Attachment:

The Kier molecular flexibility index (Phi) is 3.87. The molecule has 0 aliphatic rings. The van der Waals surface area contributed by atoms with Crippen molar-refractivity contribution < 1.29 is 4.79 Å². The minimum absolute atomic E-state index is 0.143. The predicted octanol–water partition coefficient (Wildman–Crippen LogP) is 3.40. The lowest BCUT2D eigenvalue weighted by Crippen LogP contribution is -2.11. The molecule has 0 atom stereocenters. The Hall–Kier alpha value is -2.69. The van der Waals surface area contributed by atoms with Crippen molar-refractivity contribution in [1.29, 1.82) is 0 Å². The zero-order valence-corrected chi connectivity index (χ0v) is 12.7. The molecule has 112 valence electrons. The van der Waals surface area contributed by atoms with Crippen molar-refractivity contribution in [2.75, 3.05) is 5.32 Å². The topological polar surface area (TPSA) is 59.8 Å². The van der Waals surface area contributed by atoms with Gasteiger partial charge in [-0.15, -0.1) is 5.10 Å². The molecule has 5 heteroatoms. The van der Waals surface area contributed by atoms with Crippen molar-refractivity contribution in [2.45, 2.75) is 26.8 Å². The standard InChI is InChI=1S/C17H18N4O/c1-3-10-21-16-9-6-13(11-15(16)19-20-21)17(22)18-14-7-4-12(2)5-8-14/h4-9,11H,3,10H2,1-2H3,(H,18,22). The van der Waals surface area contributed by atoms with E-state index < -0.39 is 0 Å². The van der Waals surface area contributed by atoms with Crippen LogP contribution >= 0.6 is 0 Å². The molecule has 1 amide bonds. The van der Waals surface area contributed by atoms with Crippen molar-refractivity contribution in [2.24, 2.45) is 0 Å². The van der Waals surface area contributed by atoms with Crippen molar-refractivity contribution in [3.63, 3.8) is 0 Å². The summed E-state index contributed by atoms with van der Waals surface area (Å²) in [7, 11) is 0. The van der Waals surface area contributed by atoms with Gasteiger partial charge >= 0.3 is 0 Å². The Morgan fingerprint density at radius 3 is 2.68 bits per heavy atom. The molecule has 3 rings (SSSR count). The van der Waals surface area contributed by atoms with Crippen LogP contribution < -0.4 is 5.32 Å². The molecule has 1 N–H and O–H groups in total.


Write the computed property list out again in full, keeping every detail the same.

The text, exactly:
The Kier molecular flexibility index (Phi) is 3.87. The molecule has 0 aliphatic rings. The van der Waals surface area contributed by atoms with Crippen molar-refractivity contribution < 1.29 is 4.79 Å². The minimum absolute atomic E-state index is 0.143. The predicted octanol–water partition coefficient (Wildman–Crippen LogP) is 3.40. The lowest BCUT2D eigenvalue weighted by Crippen LogP contribution is -2.11. The molecule has 0 atom stereocenters. The Hall–Kier alpha value is -2.69. The van der Waals surface area contributed by atoms with Crippen molar-refractivity contribution in [1.29, 1.82) is 0 Å². The zero-order valence-corrected chi connectivity index (χ0v) is 12.7. The molecule has 112 valence electrons. The van der Waals surface area contributed by atoms with Crippen molar-refractivity contribution in [2.75, 3.05) is 5.32 Å². The topological polar surface area (TPSA) is 59.8 Å². The van der Waals surface area contributed by atoms with Gasteiger partial charge in [-0.15, -0.1) is 5.10 Å². The molecule has 5 heteroatoms. The van der Waals surface area contributed by atoms with Crippen molar-refractivity contribution in [2.45, 2.75) is 26.8 Å². The standard InChI is InChI=1S/C17H18N4O/c1-3-10-21-16-9-6-13(11-15(16)19-20-21)17(22)18-14-7-4-12(2)5-8-14/h4-9,11H,3,10H2,1-2H3,(H,18,22). The van der Waals surface area contributed by atoms with E-state index < -0.39 is 0 Å². The van der Waals surface area contributed by atoms with Crippen LogP contribution >= 0.6 is 0 Å². The molecule has 1 amide bonds. The van der Waals surface area contributed by atoms with Crippen molar-refractivity contribution in [2.24, 2.45) is 0 Å². The van der Waals surface area contributed by atoms with Crippen molar-refractivity contribution in [3.63, 3.8) is 0 Å². The summed E-state index contributed by atoms with van der Waals surface area (Å²) in [7, 11) is 0. The van der Waals surface area contributed by atoms with Gasteiger partial charge >= 0.3 is 0 Å². The Morgan fingerprint density at radius 3 is 2.68 bits per heavy atom. The molecule has 3 rings (SSSR count). The van der Waals surface area contributed by atoms with Crippen LogP contribution < -0.4 is 5.32 Å². The molecule has 1 N–H and O–H groups in total.